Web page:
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Sex, Lies, and Audiotape 

Jeff Fare and the Paradise Boys may be S.F.'s best hope for electro-rock success

Wednesday, Jan 28 2004
Few American cities devoured the electroclash (or "nu-electro") movement more voraciously than San Francisco. By the summer of 2002, weekly clubs like "Sex With Machines" and "Fake" played the sultry, synth-heavy tracks ad nauseam. Larry Tee's Electroclash Tour swung through town again and again, selling out the Fillmore and the Great American. Songs by Peaches, the Faint, and Fischerspooner ruled the local airwaves, from college radio to LIVE 105.

And yet, strangely enough, there were no high-profile Bay Area electro bands. Sure, there were synth-noise groups and organ-based indie-pop acts and bedroom-techno laptoppers, but no outright electro-rock artists. The town that defined cutting-edge music was behind the curve.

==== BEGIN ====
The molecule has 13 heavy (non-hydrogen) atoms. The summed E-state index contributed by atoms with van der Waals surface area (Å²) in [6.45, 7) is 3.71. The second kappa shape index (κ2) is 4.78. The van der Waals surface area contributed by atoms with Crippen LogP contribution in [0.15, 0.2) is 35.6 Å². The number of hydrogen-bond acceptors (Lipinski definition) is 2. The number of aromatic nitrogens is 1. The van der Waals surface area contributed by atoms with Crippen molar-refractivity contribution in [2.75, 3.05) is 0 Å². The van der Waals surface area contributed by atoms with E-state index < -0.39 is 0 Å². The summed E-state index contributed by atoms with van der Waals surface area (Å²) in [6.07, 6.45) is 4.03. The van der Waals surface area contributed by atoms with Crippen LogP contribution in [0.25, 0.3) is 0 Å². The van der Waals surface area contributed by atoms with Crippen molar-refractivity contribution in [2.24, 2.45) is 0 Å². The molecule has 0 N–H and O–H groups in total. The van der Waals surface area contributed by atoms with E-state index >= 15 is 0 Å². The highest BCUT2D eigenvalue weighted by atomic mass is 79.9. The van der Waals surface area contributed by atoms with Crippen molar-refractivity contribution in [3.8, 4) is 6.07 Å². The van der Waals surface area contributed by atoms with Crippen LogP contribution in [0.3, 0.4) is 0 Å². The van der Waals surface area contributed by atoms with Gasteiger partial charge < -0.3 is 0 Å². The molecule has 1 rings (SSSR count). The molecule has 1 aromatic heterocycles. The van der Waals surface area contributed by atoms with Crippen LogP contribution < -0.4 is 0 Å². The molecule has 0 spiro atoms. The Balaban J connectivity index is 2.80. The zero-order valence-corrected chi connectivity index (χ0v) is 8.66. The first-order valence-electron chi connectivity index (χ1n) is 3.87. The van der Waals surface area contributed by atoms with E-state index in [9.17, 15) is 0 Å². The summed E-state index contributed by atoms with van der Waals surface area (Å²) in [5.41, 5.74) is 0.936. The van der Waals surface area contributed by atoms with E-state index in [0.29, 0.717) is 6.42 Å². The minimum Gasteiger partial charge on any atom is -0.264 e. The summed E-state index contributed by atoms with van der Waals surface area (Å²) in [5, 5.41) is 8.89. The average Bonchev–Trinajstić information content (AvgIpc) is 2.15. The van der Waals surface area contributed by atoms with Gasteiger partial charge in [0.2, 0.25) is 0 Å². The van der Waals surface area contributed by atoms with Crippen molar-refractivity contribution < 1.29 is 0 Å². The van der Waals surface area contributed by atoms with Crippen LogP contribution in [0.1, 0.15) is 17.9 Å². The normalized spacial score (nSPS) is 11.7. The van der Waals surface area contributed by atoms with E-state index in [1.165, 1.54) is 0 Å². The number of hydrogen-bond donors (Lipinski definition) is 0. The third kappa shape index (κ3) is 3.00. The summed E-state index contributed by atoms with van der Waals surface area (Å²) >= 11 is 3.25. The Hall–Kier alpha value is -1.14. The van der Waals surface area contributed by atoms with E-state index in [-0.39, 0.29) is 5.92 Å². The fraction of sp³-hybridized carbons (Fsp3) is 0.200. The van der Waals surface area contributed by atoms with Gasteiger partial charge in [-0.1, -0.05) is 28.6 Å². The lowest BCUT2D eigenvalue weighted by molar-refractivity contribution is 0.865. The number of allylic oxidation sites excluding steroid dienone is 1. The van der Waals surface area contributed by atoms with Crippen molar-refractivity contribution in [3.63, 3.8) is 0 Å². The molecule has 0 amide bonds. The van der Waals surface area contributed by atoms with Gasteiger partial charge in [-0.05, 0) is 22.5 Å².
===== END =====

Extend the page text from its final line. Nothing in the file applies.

Then, as soon as you can say, "Newsweek article," electroclash became passé. The ascendancy of acts like W.I.T. -- three models who lip-synced about doing whatever it took to be famous -- and Cherry Bikini, which sang subtle songs like "Just Fuck Me" and "A Good Hard Lay," didn't help matters. Neither did the advent of faux-hawks or Tiga's electrofied version of Corey Hart's "Sunglasses at Night."

But just when the rest of the world was tiring of sexed-up female singers and robotic dance rhythms, the S.F. electro-rock scene exploded. Suddenly, there were a dozen acts playing local clubs.